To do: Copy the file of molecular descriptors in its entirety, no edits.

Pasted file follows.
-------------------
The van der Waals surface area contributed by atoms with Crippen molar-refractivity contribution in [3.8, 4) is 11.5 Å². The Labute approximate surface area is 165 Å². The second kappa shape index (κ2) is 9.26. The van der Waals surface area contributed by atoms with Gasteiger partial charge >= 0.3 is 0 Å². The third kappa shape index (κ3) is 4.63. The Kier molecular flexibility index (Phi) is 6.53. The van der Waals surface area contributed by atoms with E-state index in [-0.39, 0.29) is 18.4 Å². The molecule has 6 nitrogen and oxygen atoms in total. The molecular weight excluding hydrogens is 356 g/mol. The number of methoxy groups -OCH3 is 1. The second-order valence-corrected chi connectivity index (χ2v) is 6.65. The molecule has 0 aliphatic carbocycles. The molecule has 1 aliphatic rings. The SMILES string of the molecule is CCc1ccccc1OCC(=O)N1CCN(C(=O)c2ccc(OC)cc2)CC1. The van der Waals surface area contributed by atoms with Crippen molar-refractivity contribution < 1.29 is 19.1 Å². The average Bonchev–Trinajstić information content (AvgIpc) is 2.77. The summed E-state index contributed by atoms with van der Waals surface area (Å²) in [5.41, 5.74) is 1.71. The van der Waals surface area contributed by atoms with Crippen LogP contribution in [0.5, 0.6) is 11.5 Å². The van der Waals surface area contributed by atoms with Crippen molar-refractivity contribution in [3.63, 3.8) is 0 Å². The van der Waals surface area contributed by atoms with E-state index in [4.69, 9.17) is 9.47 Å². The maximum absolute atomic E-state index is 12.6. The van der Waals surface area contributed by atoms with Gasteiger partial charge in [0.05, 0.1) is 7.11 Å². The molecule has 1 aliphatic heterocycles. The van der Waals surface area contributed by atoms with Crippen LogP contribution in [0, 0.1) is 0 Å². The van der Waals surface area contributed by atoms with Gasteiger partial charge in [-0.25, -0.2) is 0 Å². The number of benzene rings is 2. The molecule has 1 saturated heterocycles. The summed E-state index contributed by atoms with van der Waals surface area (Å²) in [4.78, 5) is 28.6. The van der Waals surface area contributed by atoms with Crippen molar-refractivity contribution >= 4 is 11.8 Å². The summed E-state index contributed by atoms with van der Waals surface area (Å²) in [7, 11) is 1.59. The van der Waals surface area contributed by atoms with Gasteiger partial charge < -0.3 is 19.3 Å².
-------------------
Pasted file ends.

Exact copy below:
The van der Waals surface area contributed by atoms with Crippen molar-refractivity contribution in [3.8, 4) is 11.5 Å². The Labute approximate surface area is 165 Å². The second kappa shape index (κ2) is 9.26. The van der Waals surface area contributed by atoms with Gasteiger partial charge >= 0.3 is 0 Å². The third kappa shape index (κ3) is 4.63. The Kier molecular flexibility index (Phi) is 6.53. The van der Waals surface area contributed by atoms with E-state index in [-0.39, 0.29) is 18.4 Å². The molecule has 6 nitrogen and oxygen atoms in total. The molecular weight excluding hydrogens is 356 g/mol. The number of methoxy groups -OCH3 is 1. The second-order valence-corrected chi connectivity index (χ2v) is 6.65. The molecule has 0 aliphatic carbocycles. The molecule has 1 aliphatic rings. The SMILES string of the molecule is CCc1ccccc1OCC(=O)N1CCN(C(=O)c2ccc(OC)cc2)CC1. The van der Waals surface area contributed by atoms with Crippen molar-refractivity contribution < 1.29 is 19.1 Å². The average Bonchev–Trinajstić information content (AvgIpc) is 2.77. The summed E-state index contributed by atoms with van der Waals surface area (Å²) in [5.41, 5.74) is 1.71. The van der Waals surface area contributed by atoms with Crippen LogP contribution in [0.5, 0.6) is 11.5 Å². The van der Waals surface area contributed by atoms with Crippen molar-refractivity contribution in [3.63, 3.8) is 0 Å². The van der Waals surface area contributed by atoms with E-state index in [4.69, 9.17) is 9.47 Å². The maximum absolute atomic E-state index is 12.6. The van der Waals surface area contributed by atoms with Gasteiger partial charge in [0.05, 0.1) is 7.11 Å². The molecule has 1 aliphatic heterocycles. The van der Waals surface area contributed by atoms with Crippen LogP contribution in [0, 0.1) is 0 Å². The van der Waals surface area contributed by atoms with Gasteiger partial charge in [-0.25, -0.2) is 0 Å². The number of benzene rings is 2. The molecule has 1 saturated heterocycles. The summed E-state index contributed by atoms with van der Waals surface area (Å²) in [4.78, 5) is 28.6. The van der Waals surface area contributed by atoms with Crippen molar-refractivity contribution >= 4 is 11.8 Å². The summed E-state index contributed by atoms with van der Waals surface area (Å²) in [7, 11) is 1.59. The van der Waals surface area contributed by atoms with Gasteiger partial charge < -0.3 is 19.3 Å².